Still Brazil which is a major oil producer (the big reason for its rapid economic growth) has a lot going for it.  If the tournament had been in a hotel in the center of the city we would all have been much happier.  There are a lot of wonderful restaurants, shopping and life there.  We are in the suburbs a $50 cab ride from the center.  Ray and I decided to buy some coffee as our souvenir of Brazil.  The picture of part of Sao Paulo below gives you an idea of the size of the city,  Vince Oddy and Barb Clinton (from the Canadian Venice Cup team) did a lot of touring and Vince tells me he especially loved the Iguassu Falls.

The “Falls”

We had dinner the other night with members of the Norwegian contingent including my hero Boye Brogeland who won the 2007 Bermuda Bowl.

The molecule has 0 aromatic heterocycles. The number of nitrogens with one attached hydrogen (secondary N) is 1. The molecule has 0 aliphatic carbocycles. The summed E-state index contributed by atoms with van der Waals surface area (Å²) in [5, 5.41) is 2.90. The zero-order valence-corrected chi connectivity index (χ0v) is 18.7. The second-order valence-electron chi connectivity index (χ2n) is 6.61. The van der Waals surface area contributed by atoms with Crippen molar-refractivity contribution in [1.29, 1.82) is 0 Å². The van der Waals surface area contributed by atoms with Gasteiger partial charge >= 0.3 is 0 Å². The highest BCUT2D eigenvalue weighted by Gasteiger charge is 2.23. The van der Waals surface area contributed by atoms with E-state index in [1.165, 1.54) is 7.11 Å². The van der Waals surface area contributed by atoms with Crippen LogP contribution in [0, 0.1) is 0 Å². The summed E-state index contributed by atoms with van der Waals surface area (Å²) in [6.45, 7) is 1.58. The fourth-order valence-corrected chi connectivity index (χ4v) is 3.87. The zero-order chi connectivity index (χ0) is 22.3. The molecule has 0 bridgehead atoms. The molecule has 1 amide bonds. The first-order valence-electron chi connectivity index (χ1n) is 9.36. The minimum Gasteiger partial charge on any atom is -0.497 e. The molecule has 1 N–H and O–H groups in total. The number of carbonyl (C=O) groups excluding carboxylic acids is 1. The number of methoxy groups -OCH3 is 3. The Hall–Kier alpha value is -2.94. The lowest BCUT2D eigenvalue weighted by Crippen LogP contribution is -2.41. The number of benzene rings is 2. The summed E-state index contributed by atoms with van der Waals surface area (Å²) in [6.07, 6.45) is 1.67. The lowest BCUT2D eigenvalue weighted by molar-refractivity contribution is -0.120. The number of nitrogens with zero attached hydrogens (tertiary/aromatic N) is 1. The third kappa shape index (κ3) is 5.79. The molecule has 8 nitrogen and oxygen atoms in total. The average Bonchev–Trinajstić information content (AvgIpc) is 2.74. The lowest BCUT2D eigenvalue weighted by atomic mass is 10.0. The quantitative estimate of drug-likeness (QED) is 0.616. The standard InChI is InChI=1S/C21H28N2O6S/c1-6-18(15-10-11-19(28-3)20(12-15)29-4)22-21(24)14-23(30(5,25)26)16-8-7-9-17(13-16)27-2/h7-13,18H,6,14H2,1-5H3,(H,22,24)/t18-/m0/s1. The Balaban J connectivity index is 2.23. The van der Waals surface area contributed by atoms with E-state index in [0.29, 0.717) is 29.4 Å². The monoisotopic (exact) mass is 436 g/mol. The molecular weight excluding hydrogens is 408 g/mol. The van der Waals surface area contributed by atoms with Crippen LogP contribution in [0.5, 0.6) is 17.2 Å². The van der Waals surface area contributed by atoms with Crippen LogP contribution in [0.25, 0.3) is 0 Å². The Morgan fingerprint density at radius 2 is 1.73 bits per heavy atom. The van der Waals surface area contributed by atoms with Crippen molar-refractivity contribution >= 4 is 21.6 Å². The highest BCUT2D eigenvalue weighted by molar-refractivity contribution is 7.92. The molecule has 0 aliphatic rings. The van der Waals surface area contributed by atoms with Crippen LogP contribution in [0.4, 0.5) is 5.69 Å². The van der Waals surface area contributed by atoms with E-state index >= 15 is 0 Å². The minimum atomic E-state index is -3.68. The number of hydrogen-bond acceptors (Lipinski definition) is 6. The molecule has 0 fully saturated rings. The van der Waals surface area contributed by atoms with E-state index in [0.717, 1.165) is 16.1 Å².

Last night was the victory banquet.  I don’t usually go to these since I am don’t like banquets all that much so this was the first time since Rhodes that Ray and I attended.  Unusually they started off the evening in the theatre where they did the prize giving.  There was quite a cheer for the English Seniors who were popular winners although we were told how excited bridge players in Indonesia were about their team’s third place finish.  I was happy for the Chinese Women winners of the Venice Cup.  I know it meant a lot to their country and there really was quite a huge cheer for them.  I know that USA 1 was disappointed but as Karen McCallum put it when I chatted with her, they were never really in the final match.  When I read Mark Horton’s report of the Venice Cup Final (second stanza) it made me realize that a lot of mistakes were made by all the players.  It must be difficult to keep up a high standard of play with the pressure and the fatigue.